NEW YORK—Deeper and deeper into his slump goes Chris Davis. Since a fourth-inning single on Sept. 5, Davis has gone a horrifying 1-for-39 with 20 strikeouts.
“This year for me has just been kind of one disaster after another,” Davis said.
In the Orioles’ 3-2 loss to the New York Yankees in 11 innings on Saturday, Davis was 0-for-5 with three strikeouts. For the season, Davis has struck out 192 times.
In the two at-bats that he didn’t strike out, Davis hit the ball hard to second baseman Gleyber Torres to end the second inning, and with the bases loaded and one out in the 10th, Davis lined to first baseman Luke Voit, who made a nice play to snare it.
Manager Buck Showalter said that he won’t play Davis on Sunday, and wouldn’t commit to any further starts for the first baseman.
Before the game, Davis spoke at length about his struggles. The current slump is no worse than any other in this nightmare season. He’s hitless in his last 21 at-bats.
“No, they all feel the same,” Davis said of slumps. “Pretty much stink. I’m just honestly trying to get to the finish line right now. I’m not trying to think too much about what’s gone on all year.
“Just trying to keep my head up and get to the finish line. I feel like as long as I’m healthy-ish, this time of year, I think everybody’s got bumps and bruises, but as long as I’m able to go out there and play, that’s the least I can do, so that’s what I’m going to do.”
Davis was the DH on Saturday, as he has often been since the rosters expanded this month and while it helped him at first, it hasn’t lately. He was batting .180 on Sept. 5, which was its highest point since May 11. It’s .168 now.
“I felt I was swinging the bat the well and then, had a few games off, missed a game with the stomach virus, just little things here and there, and I think that’s kind of set me back a little bit,” Davis said.
“I understand what’s going on around here. We’ve got a lot of guys that they want to take a look at, a lot of guys who have an opportunity to be evaluated. I’m one of the only guys that’s going to be here for the foreseeable future. If I feel like I’m healthy enough to go out there and play, that’s the least I can do.”
After this year, Davis still has four years remaining on his seven-year, $161 million contract, and he’ll be around for a new manager in 2019—if there is one.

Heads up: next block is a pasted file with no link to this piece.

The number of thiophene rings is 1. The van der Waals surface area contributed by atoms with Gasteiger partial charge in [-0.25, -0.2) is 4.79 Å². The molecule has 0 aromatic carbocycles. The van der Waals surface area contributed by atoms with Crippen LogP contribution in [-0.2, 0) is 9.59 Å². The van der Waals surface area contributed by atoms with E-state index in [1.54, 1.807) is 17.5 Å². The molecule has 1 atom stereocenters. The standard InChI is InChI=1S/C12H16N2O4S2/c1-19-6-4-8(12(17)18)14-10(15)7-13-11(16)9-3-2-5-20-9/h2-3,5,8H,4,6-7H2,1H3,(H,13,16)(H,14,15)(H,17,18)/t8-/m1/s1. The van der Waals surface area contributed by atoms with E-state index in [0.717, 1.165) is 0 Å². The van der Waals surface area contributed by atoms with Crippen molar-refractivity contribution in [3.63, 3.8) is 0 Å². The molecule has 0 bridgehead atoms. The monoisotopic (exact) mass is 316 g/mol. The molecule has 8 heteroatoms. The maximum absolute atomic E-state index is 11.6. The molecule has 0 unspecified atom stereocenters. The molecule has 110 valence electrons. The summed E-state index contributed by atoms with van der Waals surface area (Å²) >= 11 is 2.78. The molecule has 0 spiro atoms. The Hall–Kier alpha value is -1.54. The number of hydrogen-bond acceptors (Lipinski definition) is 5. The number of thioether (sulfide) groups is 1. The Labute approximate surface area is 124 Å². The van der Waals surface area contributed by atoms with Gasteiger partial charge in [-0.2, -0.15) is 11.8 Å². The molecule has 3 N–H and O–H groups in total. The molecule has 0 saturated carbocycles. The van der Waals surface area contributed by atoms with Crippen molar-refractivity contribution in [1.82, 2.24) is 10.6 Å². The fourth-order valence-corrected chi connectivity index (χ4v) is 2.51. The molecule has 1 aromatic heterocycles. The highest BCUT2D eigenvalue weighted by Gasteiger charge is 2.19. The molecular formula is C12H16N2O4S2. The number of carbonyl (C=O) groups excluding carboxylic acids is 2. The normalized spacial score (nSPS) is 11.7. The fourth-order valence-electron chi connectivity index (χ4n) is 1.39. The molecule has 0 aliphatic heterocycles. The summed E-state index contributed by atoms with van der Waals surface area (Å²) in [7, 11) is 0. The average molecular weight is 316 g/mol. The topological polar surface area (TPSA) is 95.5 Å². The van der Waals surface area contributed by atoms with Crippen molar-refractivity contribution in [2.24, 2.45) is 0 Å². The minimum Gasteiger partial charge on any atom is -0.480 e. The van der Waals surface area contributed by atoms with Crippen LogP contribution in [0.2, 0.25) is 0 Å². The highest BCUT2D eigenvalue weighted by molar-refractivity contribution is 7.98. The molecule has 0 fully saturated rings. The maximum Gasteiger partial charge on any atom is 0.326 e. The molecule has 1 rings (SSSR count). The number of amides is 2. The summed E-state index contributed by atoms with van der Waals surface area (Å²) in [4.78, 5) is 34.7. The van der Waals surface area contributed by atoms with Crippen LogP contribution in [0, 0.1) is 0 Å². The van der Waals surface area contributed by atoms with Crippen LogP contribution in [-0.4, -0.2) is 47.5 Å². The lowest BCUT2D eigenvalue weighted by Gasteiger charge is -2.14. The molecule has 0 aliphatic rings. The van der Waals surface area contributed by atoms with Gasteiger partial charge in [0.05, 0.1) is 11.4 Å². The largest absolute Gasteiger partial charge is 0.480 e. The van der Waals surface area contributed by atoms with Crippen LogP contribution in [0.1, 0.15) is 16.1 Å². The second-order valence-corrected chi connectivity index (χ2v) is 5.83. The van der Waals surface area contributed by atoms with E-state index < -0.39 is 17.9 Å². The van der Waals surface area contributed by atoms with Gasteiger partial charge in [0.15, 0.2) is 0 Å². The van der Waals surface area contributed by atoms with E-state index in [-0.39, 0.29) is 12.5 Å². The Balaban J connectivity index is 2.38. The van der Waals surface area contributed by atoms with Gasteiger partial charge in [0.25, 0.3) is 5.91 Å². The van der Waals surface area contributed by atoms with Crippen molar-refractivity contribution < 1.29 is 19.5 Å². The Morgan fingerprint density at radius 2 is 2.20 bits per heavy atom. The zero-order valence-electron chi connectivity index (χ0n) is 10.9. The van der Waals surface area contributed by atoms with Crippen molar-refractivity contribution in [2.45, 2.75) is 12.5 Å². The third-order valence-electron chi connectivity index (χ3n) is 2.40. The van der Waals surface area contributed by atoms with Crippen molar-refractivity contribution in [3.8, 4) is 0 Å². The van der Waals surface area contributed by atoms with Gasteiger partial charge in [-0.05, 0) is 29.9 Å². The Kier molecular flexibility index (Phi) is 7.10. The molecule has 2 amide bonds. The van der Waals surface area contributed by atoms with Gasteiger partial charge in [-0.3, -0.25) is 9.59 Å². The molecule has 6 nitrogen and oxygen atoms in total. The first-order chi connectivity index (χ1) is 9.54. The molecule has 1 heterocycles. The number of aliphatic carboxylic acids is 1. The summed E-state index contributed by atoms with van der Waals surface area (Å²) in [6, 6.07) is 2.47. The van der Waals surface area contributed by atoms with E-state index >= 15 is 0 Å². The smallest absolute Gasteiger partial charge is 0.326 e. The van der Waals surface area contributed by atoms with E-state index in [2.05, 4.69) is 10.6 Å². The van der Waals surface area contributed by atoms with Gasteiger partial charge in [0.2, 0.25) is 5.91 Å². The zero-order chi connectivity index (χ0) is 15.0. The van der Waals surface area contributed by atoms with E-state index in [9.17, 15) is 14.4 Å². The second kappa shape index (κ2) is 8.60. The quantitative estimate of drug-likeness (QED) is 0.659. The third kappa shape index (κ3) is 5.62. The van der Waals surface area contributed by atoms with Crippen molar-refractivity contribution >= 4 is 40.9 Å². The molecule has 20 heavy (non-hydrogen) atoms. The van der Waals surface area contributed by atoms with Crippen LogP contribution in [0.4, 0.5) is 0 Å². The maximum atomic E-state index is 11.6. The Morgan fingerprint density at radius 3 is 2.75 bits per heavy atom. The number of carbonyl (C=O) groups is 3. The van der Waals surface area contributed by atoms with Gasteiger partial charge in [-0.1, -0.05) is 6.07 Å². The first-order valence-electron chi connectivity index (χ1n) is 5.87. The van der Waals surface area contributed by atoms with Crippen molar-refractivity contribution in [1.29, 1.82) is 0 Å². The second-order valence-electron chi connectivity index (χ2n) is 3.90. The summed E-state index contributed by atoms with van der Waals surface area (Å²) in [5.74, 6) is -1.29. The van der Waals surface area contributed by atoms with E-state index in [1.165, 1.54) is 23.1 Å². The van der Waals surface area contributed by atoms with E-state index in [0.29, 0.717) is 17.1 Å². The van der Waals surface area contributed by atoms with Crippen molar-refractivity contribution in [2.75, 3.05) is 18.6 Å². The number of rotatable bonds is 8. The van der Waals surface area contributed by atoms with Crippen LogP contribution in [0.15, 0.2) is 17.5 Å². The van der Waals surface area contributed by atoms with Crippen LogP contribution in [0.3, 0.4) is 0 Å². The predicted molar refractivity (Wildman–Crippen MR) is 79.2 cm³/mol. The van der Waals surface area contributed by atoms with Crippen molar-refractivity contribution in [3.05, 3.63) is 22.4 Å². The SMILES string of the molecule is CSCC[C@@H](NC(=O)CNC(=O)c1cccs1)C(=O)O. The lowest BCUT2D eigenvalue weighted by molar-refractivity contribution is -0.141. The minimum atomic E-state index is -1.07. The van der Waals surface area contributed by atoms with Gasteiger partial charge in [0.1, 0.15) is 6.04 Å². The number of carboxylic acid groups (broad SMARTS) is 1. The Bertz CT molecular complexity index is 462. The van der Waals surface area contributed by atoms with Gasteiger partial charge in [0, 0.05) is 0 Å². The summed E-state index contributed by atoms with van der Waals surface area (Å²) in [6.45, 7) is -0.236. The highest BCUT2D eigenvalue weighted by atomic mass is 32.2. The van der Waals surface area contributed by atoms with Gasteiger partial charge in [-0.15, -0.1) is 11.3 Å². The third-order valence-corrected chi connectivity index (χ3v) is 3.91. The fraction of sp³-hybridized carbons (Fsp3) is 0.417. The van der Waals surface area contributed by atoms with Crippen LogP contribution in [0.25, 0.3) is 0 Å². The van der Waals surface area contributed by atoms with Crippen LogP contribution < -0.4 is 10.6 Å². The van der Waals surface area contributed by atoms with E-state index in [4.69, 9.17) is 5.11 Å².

“I think change is definitely needed,” Davis said. “What specific changes, I don’t know right now. I’ve really tried to put that out of my thought process.
“The last month, going into what seemed like was going to be a lot of unknown, I try not to think about whether Buck’s going to be here, whether [executive vice president of baseball operations Dan Duquette’s] going to be here, who’s going to be here, who’s not going to be here.
“I’ve got enough on my plate just trying to finish the season without having to worry about all that. I definitely think change is needed. There’s no doubt about that. Losing 100-plus games. If you decide not to change, I think that’s foolish. We’ll see what the offseason brings, and we’ll go from there.”
Showalter said there are ways that Davis can improve over the winter.
“Kind of like last year, we attacked some things, and we’ll continue to do it again,” Showalter said.
“You try to learn from those things, you try to get better, you try to do something different, which he’s tried. I wouldn’t count him out.”
Even though Davis is owed $110 million, including deferred money, there is apparently no thought by Orioles management to release him and save the money with the club in the makeover mode.
“I have thought about that a little bit,” Davis said. “I honestly haven’t heard a whole lot. I think that’s kind of been the plan all along. We didn’t necessarily know we were rebuilding until a few months ago. I don’t think that was the plan coming into the season. I think there was a lot more hope that we would be a better team and then they saw what was right in front of them and tried to do the best with what they had.
“I honestly don’t worry about that. I’ve been fortunate to play here for several years, to see a lot of faces come in and come out, to win, be on postseason teams. To be on a rebuild, it’s tough, especially as an older player. But I understand the commitment I’ve made to the team and the city of Baltimore, and I’m going to honor that as long as I can.”
Bullpen strong in loss
After David Hess allowed two runs on four hits in five innings, the Orioles got five shutout innings from Miguel Castro, Tanner Scott and Mychal Givens. Only Castro allowed a hit.
Paul Fry gave up a game-winning double to Aaron Hicks. The Orioles fell to 44-110.
Hess probably has one more start remaining, and he’s 3-10 with a 5.14 ERA.
“Overall, I think we’ve improved,” Hess said. “You look at where we started when I first came up to where I am now, I think the past month or two, there’s been a lot of improvements, and I think that shows with the numbers.
“But more than anything I think just the overall feel and the comfort that I’ve grown into more out there, I think that reflects and going forward we want to continue to grow in that and be as competitive as possible.”
Cashner still hopeful
Andrew Cashner is hoping that his two-plus innings start on Sept. 12 won’t be the final one of his season. Cashner has a left knee injury and received a cortisone injection, but it hasn’t helped.
Cashner said he’d decide early next week if another start was still possible.
Follow Rich Dubroff on Twitter @RichDubroffMLB
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